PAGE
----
February 27, 2017 1:49 pm

Ray in So. Carolina Try examining the actual claim and doing an engineering “sniff test”. Smith asserted it would “create massive extra drag”. “increased” is different from “massive”. Tupolev would not have built and flown 5 TU-155 aircraft with such “massive extra drag”. The major reduction in mass/energy more than compensates for small increased drag. PS your accusation of “troll” is but a rhetorical fallacy and failure to address the substance of the argument.

Reply to  David L. Hagen
February 27, 2017 2:53 pm

Dr Dave For a technical analysis of a liquid hydrogen SST See:
A
New Look at Hydrogen Fueled Supersonic Airliners
Forbes et. al. 2010.
They show it is technically feasible. The commercial competitiveness depends on the relative cost of liquid hydrogen!

Ray in SC
Reply to  David L. Hagen
February 28, 2017 9:39 am

David L Hagen,
I am an engineer and no, this does not pass the ‘sniff test’. You have provided a number of links and I have read them. It would seem that H2 powered aircraft have been studied for over 50 years and yet the tecnology has not progressed pass a few prototypes.
The TU-155 that you refer to was an alternate fuel prototype that was primarily powered by JP-8. For the LH2 prototype, one of three JP-8 engines was replaced with an LH2 engine and the fuselage was equipped with a 17 cubic meter LH2 fuel tank with the required cryogenic equipment. The aircraft was a testbed for alternate fuel engines and at no time did it sustain flight while on LH2 power alone. This program was terminated without demonstated success and a picture of the now abandonded air frame is available on one of your links.
It would appear that, once again, you have responded in a conceited, condescending, and demeaning manner while making claims that are totally unsupported, if not refuted, by your own links.
If I may make a few suggestions; read your own links as they are quite informative and try not to come across as being conceited, condescending, and ill informed. That is the trifecta of trollness.

Reply to  Ray in SC
February 28, 2017 10:11 am

Ray in SC None of that negates LH2 as a feasible fuel. The primary issue remains the relative cost and the long term availability of conventional fuels.

TA
Reply to  Dr Dave
February 26, 2017 6:34 pm

Well, this vehicle is actually a low-Earth orbit vehicle, but there’s no reason it couldn’t be used as an aircraft to fly between points on Earth. It might be kind of much for short-haul routes, but you could get from New York to Paris pretty quick. 🙂
https://en.wikipedia.org/wiki/Skylon_%28spacecraft%29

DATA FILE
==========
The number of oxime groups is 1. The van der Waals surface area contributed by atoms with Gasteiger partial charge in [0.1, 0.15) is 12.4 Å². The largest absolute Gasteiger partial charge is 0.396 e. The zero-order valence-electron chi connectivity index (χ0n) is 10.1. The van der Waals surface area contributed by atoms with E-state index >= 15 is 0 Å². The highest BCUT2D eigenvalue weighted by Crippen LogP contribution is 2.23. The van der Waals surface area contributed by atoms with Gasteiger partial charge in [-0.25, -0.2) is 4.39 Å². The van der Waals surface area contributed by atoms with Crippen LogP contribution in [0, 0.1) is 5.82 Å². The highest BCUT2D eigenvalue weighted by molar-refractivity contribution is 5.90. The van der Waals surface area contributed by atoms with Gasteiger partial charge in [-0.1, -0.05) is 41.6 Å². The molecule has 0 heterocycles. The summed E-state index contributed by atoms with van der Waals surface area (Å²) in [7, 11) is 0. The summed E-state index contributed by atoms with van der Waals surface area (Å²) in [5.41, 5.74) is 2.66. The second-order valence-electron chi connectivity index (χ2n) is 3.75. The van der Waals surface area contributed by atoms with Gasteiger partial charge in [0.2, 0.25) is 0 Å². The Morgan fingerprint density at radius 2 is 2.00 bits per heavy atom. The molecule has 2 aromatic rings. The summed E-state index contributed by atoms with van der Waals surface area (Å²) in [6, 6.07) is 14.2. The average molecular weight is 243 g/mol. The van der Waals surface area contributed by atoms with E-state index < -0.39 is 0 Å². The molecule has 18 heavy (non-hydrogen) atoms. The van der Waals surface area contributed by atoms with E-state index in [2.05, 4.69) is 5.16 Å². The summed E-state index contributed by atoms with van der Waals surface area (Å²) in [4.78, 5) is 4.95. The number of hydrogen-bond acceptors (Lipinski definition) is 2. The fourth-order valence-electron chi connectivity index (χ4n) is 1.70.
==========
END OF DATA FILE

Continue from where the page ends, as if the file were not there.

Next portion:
“Skylon is a design for a single-stage-to-orbit spaceplane by the British company Reaction Engines Limited (REL), using SABRE, a combined-cycle, air-breathing rocket propulsion system, potentially reusable for 200 flights. In paper studies, the cost per kilogram of payload carried to low Earth orbit in this way is hoped to be reduced from the current £1,108/kg (as of December 2015),[4] including research and development, to around £650/kg, with costs expected to fall much more over time after initial expenditures have amortised.[3] In 2004, the developer estimated the total lifetime cost of the programme to be about $12 billion.[3]
The vehicle design is for a hydrogen-fuelled aircraft that would take off from a purpose-built runway, and accelerate to Mach 5.4 at 26 kilometres (16 mi) altitude using the atmosphere’s oxygen before switching the engines to use the internal liquid oxygen (LOX) supply to take it into orbit.[5]:5 Once in orbit it would release its payload (of up to 15 tonnes). The vehicle will be unpiloted, but also be certified to carry passengers. All payloads could be carried in a standardised container compartment. The relatively light vehicle would then re-enter the atmosphere and land on a runway, being protected from the conditions of re-entry by a ceramic composite skin. When on the ground, it would undergo inspection and necessary maintenance. If the design goal is achieved, it should be ready to fly again within two days.”
end excerpt
I always liked this design but it resembles the development of fusion energy: It’s completion is always “down the road a few years” and has been that way for years.

Frank K.
Reply to  TA
February 26, 2017 7:30 pm

“The vehicle design is for a hydrogen-fuelled aircraft that would take off from a purpose-built runway, and accelerate to Mach 5.4 at 26 kilometres (16 mi) altitude using the atmosphere’s oxygen…
I nearly stopped reading after this statement [sigh – there aren’t any sane aerospace engineers around anymore, are there??].
But then there’s this…
” The vehicle will be unpiloted, but also be certified to carry passengers.”
Yikes!!!!

Reply to  TA
February 27, 2017 1:01 am

Fusion Rockets
Mars in 2 weeks. Polywell Fusion.

Dodgy Geezer
Reply to  TA
February 27, 2017 4:06 am

…. it resembles the development of fusion energy: It’s completion is always “down the road a few years” and has been that way for years..
The reasons for this are political, not technical. Such a vehicle would render all current rocketry obsolete, and many billions are invested in current rocketry. The Skylon concept is kept going by laughably small injections of occasional tens of millions of pounds – chickenfeed for this kind of engineering…
…accelerate to Mach 5.4 at 26 kilometres (16 mi) altitude using the atmosphere’s oxygen…”
I nearly stopped reading after this statement [sigh – there aren’t any sane aerospace engineers around anymore, are there??]….

Lots of the best of them are working for Skylon – British Aerospace, for example. The concept has passes all technical and business plan design audits it has been subject to.
…” The vehicle will be unpiloted, but also be certified to carry passengers.”
Yikes!!!!…